Lockheed Martin Corp. will build a new computer system for the FBI in an effort to put to rest the bureau's multimillion-dollar troubles with technology.

The Sentinel system, the replacement for a failed computerized case management project, is expected to cost $425 million and be finished in late 2009, the FBI's chief information officer said Thursday at a news conference.

Within a year, agents and analysts are supposed to be able to use a secure Internet site to gain access to some of the FBI's 92 computer databases, Zalmai Azmi said.

When complete, Sentinel is expected to replace the bureau's paper-based reporting system with an instantaneous and paperless way for agents and analysts to manage all types of investigations.

The FBI has spent nearly $600 million to put in place a high-speed, secure computer network and 30,000 new desktop computers. The Trilogy technology upgrade was begun even before the attacks of Sept. 11, 2001, highlighted computer problems at the FBI.

Justice Department inspector general Glenn A. Fine said this week the new project could suffer the same cost overruns that plagued earlier upgrades unless the FBI puts in place stronger controls.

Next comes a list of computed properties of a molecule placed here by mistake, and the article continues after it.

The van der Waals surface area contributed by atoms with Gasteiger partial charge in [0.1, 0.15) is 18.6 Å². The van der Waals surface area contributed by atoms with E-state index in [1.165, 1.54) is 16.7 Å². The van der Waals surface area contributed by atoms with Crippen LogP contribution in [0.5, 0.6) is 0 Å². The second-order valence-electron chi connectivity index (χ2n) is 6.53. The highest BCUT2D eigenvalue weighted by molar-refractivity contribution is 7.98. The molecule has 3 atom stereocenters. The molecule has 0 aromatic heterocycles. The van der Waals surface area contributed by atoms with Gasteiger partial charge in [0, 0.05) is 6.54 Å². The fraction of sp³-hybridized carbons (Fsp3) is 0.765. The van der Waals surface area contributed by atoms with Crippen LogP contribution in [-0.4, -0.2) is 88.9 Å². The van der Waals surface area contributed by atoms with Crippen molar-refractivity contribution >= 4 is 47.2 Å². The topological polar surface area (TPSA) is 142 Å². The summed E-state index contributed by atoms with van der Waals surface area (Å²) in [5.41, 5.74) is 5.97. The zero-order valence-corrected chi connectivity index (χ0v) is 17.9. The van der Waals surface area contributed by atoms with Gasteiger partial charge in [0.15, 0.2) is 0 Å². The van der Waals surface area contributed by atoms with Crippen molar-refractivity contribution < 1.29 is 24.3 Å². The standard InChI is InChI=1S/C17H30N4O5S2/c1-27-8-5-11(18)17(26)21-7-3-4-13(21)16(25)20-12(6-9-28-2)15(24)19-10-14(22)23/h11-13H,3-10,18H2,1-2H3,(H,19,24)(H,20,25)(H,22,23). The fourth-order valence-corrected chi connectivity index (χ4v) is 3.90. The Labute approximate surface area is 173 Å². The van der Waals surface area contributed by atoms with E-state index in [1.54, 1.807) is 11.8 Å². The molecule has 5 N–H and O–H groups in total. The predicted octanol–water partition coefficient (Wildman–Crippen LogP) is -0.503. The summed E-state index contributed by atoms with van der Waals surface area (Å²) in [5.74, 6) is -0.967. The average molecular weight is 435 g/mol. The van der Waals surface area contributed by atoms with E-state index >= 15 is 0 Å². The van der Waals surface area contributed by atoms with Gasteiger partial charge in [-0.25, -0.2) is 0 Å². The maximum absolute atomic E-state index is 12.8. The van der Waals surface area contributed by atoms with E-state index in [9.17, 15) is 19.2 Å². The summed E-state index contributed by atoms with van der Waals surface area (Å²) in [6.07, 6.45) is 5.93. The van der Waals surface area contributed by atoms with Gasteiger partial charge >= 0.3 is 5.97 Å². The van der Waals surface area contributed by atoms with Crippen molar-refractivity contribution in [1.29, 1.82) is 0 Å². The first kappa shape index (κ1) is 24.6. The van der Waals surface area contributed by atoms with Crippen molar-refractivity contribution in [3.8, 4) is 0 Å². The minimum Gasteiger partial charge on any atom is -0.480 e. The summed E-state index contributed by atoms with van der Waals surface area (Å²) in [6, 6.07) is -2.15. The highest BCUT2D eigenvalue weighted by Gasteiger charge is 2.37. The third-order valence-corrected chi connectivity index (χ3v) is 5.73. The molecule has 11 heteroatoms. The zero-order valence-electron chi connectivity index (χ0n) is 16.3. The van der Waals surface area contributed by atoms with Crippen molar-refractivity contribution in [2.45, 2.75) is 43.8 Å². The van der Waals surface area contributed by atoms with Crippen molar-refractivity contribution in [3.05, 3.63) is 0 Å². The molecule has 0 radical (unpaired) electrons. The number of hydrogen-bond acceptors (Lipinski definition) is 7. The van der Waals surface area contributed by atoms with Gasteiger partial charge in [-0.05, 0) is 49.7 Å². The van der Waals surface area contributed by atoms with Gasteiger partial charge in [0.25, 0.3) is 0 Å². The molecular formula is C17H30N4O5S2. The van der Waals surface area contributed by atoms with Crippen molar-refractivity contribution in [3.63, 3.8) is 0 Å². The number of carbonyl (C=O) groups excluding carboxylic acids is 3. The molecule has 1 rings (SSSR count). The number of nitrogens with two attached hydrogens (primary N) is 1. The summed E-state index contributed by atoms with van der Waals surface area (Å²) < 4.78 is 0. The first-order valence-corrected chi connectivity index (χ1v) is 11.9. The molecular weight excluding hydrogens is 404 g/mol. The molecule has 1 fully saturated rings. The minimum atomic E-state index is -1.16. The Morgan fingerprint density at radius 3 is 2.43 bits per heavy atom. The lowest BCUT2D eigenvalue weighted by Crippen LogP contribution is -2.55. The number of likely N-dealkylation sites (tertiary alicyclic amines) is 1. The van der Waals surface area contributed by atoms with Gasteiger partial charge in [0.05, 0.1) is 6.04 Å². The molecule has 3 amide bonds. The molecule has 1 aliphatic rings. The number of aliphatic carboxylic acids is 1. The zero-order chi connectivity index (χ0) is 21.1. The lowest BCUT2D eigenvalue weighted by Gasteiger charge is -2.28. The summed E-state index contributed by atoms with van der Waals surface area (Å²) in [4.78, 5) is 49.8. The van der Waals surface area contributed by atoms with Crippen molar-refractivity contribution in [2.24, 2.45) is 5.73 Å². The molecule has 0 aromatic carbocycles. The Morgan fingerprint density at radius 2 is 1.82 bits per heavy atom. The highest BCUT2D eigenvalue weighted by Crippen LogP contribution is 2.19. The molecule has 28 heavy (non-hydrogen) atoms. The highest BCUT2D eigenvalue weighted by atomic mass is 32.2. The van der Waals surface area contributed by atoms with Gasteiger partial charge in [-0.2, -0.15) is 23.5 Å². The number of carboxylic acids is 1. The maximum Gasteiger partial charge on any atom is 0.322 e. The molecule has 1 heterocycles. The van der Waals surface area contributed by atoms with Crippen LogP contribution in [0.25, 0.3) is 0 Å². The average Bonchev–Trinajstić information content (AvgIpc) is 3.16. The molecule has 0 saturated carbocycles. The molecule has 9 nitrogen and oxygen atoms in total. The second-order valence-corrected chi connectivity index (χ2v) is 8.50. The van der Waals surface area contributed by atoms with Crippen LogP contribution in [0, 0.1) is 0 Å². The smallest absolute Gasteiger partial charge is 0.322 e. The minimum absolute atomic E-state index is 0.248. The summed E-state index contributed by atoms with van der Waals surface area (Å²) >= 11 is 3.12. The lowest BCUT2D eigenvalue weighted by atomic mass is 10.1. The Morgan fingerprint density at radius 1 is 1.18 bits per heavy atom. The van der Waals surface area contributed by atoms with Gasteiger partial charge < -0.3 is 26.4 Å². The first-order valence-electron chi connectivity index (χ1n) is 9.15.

Lockheed Martin's contract is worth $305 million over six years, which includes two years of maintaining the new system, Azmi said. The FBI will spend an additional $120 million evaluating the work, he said.

The FBI chose Lockheed Martin over rival defense contractor Grumman Corp., the only other bidder.

Two companies, CACI and Computer Sciences Corp., that are part of the Lockheed Martin team also worked on the earlier computer projects, Azmi said.

Bureau officials and Lockheed Martin executives predicted the new system would be completed on time and within budget. "With all the controls we have put in place, we're very confident," Azmi said.

Lockheed Martin has worked on several FBI projects over the past 15 years, including the bureau's main fingerprinting program, said Diane Gooden, president of Lockheed Martin Information Technology.

It unsuccessfully bid for a portion of the Trilogy project, Gooden said.